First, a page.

Are you thinking about starting a business? Writing a simple business plan is the first step in launching a successful venture. This plan will help you understand your overall ideas, if they are feasible, and how to proceed with implementation. In general, a business plan will help you to ask and answer basic, important questions such as:
Why should customers buy from you instead of the competition?
Writing a plan will help you figure out what to sell, who to sell it to, and the importance of product pricing. A finished plan will help you reach your customers. It will identify your target market and your competitive advantages (what you offer over competing businesses serving that same market), and what advertising strategy you need to reach them.
If you are new to business and new to food-related production, I don’t expect you to know all the answers. But most important, you will begin understanding the process. Unfortunately, many folks jump in without considering the reality of basic business issues. Small business failure can often be averted by starting at the beginning with a detailed business plan.
One day I was having lunch with a group of office workers (who had no knowledge of my business background). From The (Faux) Pastry Chef: How I Found My Baking Fix, page 247.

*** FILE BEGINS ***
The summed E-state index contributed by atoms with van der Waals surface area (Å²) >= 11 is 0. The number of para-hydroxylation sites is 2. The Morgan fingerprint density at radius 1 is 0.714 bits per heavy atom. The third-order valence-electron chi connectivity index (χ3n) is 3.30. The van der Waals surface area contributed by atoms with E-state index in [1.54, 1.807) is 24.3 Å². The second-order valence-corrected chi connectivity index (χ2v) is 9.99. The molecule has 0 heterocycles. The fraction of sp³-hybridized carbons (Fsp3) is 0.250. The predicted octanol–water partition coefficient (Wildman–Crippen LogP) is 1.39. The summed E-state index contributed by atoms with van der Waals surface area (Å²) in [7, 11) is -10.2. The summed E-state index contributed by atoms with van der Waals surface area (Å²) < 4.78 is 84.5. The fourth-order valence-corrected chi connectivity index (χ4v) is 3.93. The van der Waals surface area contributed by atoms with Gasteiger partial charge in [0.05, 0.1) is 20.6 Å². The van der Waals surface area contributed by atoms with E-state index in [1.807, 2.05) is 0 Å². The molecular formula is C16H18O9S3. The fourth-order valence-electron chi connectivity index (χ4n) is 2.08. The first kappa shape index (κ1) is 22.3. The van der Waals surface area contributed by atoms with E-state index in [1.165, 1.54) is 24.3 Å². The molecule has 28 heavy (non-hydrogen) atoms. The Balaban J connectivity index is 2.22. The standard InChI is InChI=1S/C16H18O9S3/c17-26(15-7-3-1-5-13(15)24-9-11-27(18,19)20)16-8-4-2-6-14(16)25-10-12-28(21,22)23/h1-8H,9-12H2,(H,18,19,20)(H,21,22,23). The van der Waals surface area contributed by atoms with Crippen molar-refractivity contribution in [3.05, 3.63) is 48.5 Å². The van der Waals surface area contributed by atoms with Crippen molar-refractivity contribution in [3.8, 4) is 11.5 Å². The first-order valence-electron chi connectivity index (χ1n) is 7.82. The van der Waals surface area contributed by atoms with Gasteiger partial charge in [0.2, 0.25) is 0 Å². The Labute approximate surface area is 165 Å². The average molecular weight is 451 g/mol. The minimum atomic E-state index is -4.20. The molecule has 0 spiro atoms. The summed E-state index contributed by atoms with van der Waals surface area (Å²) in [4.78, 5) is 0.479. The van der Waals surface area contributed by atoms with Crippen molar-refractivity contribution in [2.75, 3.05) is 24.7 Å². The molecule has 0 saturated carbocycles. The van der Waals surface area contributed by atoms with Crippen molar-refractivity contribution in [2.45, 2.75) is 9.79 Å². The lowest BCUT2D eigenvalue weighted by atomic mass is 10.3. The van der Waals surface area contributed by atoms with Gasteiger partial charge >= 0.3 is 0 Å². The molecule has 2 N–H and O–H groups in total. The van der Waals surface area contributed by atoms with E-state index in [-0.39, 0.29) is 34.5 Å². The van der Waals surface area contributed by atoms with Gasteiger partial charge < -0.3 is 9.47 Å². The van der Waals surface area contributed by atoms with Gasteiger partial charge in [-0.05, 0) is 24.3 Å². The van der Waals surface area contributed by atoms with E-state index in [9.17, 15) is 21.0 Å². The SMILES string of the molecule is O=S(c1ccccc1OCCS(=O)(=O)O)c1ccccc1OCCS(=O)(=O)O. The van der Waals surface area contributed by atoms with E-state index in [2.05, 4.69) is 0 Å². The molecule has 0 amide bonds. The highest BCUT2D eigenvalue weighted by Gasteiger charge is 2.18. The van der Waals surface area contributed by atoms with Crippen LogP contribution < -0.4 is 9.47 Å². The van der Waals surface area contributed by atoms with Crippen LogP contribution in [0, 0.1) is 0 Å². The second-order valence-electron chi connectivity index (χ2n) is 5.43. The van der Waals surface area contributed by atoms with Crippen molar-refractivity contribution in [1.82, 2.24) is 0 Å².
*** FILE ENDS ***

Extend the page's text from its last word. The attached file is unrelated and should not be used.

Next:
… I made a Chocolate Raspberry Truffle Torte and during lunch as we cut into the cake, Louise said that the bakery on Ray Way Drive was out of business and the River Baking Company (which I thought was not that good) had moved in.
“You should open a bakery!” exclaimed Louise, putting down her fork.
“Been there done that,” I replied.
“You should open one in Mayville,” she continued. Mayville was a nearby, economically depressed little town. Louise began yakking about an empty storefront that had several different businesses in succession and was currently empty. Most recently it had been a deli owned by a woman with a catering business. The owner didn’t have regular store hours because of her catering. I guess she figured people wouldn’t mind showing up for coffee and donuts and finding a locked door.
I responded that the location was not great, but Louise insisted it was the best place ever to put a bakery. Their lunchroom conversation turned to the idea of how a gluten-free café or a cupcake shop would be packed with customers. Others chimed in, sure that the location was a winner. Were they thinking about opening a bakery?
This is a good example of why small businesses open and close so quickly, I thought. People with no business experience listen to people who also have no business experience.
“Don’t forget to write your business plan,” I said, heading home.
The above conversation happens far too often. If you do not want to be another statistic in the failure column, please take the time to write a business plan.
The (Faux) Pastry Chef: How I Found My Baking Fix
Visit Us on Facebook
RETURN TO THE FIX